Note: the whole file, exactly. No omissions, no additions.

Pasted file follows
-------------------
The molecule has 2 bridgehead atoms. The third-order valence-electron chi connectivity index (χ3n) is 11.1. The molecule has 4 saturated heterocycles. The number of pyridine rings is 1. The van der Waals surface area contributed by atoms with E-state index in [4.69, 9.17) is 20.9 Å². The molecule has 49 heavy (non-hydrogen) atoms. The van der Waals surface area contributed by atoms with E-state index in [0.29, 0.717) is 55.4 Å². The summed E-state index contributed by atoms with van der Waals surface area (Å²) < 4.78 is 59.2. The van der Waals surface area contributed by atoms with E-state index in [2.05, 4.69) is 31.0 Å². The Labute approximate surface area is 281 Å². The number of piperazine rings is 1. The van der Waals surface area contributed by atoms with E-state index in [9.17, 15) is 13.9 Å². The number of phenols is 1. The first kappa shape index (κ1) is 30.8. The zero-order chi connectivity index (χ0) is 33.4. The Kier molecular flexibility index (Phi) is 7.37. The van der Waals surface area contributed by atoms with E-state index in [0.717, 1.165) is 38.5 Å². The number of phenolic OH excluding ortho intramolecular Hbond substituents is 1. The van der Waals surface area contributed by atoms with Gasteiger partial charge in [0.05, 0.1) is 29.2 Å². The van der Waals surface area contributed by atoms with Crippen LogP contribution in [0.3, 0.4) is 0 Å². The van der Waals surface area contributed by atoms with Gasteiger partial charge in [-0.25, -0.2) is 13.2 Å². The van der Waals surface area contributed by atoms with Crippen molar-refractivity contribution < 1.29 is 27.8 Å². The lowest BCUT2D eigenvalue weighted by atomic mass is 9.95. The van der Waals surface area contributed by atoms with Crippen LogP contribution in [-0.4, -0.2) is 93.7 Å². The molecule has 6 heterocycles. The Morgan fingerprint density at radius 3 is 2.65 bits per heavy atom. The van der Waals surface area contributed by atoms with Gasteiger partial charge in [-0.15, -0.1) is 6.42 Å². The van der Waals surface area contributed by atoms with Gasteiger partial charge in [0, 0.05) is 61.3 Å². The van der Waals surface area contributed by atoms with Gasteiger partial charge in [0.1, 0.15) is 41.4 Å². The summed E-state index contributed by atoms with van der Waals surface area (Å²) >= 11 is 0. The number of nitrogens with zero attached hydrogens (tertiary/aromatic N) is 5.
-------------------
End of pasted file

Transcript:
The molecule has 2 bridgehead atoms. The third-order valence-electron chi connectivity index (χ3n) is 11.1. The molecule has 4 saturated heterocycles. The number of pyridine rings is 1. The van der Waals surface area contributed by atoms with E-state index in [4.69, 9.17) is 20.9 Å². The molecule has 49 heavy (non-hydrogen) atoms. The van der Waals surface area contributed by atoms with E-state index in [0.29, 0.717) is 55.4 Å². The summed E-state index contributed by atoms with van der Waals surface area (Å²) < 4.78 is 59.2. The van der Waals surface area contributed by atoms with E-state index in [2.05, 4.69) is 31.0 Å². The Labute approximate surface area is 281 Å². The number of piperazine rings is 1. The van der Waals surface area contributed by atoms with E-state index in [9.17, 15) is 13.9 Å². The number of phenols is 1. The first kappa shape index (κ1) is 30.8. The zero-order chi connectivity index (χ0) is 33.4. The Kier molecular flexibility index (Phi) is 7.37. The van der Waals surface area contributed by atoms with E-state index in [0.717, 1.165) is 38.5 Å². The number of phenolic OH excluding ortho intramolecular Hbond substituents is 1. The van der Waals surface area contributed by atoms with Gasteiger partial charge in [0.05, 0.1) is 29.2 Å². The van der Waals surface area contributed by atoms with Crippen LogP contribution in [0.3, 0.4) is 0 Å². The van der Waals surface area contributed by atoms with Gasteiger partial charge in [-0.25, -0.2) is 13.2 Å². The van der Waals surface area contributed by atoms with Crippen molar-refractivity contribution < 1.29 is 27.8 Å². The lowest BCUT2D eigenvalue weighted by atomic mass is 9.95. The van der Waals surface area contributed by atoms with Crippen LogP contribution in [-0.4, -0.2) is 93.7 Å². The molecule has 6 heterocycles. The Morgan fingerprint density at radius 3 is 2.65 bits per heavy atom. The van der Waals surface area contributed by atoms with Gasteiger partial charge in [-0.15, -0.1) is 6.42 Å². The van der Waals surface area contributed by atoms with Gasteiger partial charge in [0, 0.05) is 61.3 Å². The van der Waals surface area contributed by atoms with Gasteiger partial charge in [0.1, 0.15) is 41.4 Å². The summed E-state index contributed by atoms with van der Waals surface area (Å²) >= 11 is 0. The number of nitrogens with zero attached hydrogens (tertiary/aromatic N) is 5.